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‘State and Indigenous Intermediaries: Aspects of administrative arrangements in British India’s Naga Hills, 1881-1945’, 6 July, 2015.

on
‘State and Indigenous Intermediaries:
Aspects of administrative arrangements in British India’s
Naga Hills, 1881-1945’

by
Mr. Sodolakpou Panmei,
NMML.

Abstract:

From the foothills at Samaguting, the British occupied the hills of the Angami Nagas at Kohima as headquarters of the Naga Hills district in late 1879, a move made permanent by February 1881. In the aftermath, innovative administrative measures were implemented into the social structure of the hill communities. The paper traces the formation of indigenous intermediaries and their part in the transition from conquest to occupation and everyday practices of a frontier regime. Scattered evidences suggests that the administrative arrangement along with major local-global upheavals created a class complementing colonial rule but also responding to what modernity had ushered in. A study of these intermediaries, much overlooked by scholarships so far, seems pertinent precisely to: first, elaborate the oft-cited abstract sounding ‘British administration’ used for explaining changes in the Naga Hills; and second, contribute to what was termed a study of ‘colonialism from the middle’.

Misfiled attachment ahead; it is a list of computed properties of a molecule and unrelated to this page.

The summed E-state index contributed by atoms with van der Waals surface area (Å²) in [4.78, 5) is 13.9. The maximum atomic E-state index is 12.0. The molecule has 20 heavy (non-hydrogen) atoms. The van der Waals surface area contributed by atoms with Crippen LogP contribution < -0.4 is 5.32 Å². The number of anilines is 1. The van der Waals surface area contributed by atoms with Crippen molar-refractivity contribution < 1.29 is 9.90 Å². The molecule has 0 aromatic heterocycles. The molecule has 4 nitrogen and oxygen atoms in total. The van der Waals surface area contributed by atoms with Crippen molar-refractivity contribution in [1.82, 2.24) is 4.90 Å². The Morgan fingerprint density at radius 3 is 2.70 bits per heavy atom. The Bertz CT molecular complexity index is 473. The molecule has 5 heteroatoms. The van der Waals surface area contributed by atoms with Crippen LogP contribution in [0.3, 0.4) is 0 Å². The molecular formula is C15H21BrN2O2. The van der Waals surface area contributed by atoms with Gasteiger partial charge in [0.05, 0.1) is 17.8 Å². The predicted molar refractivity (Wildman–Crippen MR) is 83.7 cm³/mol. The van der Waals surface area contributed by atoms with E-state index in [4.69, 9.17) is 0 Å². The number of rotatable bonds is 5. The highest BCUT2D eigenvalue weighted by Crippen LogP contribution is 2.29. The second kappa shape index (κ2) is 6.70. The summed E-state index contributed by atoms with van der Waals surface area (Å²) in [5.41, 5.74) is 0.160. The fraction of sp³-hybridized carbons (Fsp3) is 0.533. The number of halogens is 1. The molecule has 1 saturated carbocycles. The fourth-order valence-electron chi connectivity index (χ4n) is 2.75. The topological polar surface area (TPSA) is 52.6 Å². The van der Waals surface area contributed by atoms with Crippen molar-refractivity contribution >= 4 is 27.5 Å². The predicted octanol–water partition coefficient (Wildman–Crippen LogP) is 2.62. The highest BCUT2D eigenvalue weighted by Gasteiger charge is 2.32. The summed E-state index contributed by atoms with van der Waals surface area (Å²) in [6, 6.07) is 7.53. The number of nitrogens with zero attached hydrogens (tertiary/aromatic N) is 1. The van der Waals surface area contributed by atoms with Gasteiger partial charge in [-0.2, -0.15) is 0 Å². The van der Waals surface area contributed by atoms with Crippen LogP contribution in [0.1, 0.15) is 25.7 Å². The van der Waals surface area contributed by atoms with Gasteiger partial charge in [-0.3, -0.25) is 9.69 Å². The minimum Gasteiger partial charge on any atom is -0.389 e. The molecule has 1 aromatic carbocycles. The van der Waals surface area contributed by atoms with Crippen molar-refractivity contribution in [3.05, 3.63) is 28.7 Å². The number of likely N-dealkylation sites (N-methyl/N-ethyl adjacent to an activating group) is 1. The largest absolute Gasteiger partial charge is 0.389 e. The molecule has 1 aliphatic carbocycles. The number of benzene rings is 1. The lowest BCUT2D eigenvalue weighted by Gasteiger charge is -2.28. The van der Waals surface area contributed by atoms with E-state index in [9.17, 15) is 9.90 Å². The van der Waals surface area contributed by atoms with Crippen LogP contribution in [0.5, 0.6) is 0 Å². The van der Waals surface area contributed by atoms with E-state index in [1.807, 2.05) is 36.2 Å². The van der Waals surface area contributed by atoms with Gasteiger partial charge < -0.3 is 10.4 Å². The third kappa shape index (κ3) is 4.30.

Speaker:

Mr. Sodolakpou Panmei submitted his PhD thesis titled ‘Colonial Knowledge and Frontier Practices: Northeast India, 1824-1947’ to the Centre for Historical Studies, School of Social Sciences, Jawaharlal Nehru University, New Delhi, in 2014.

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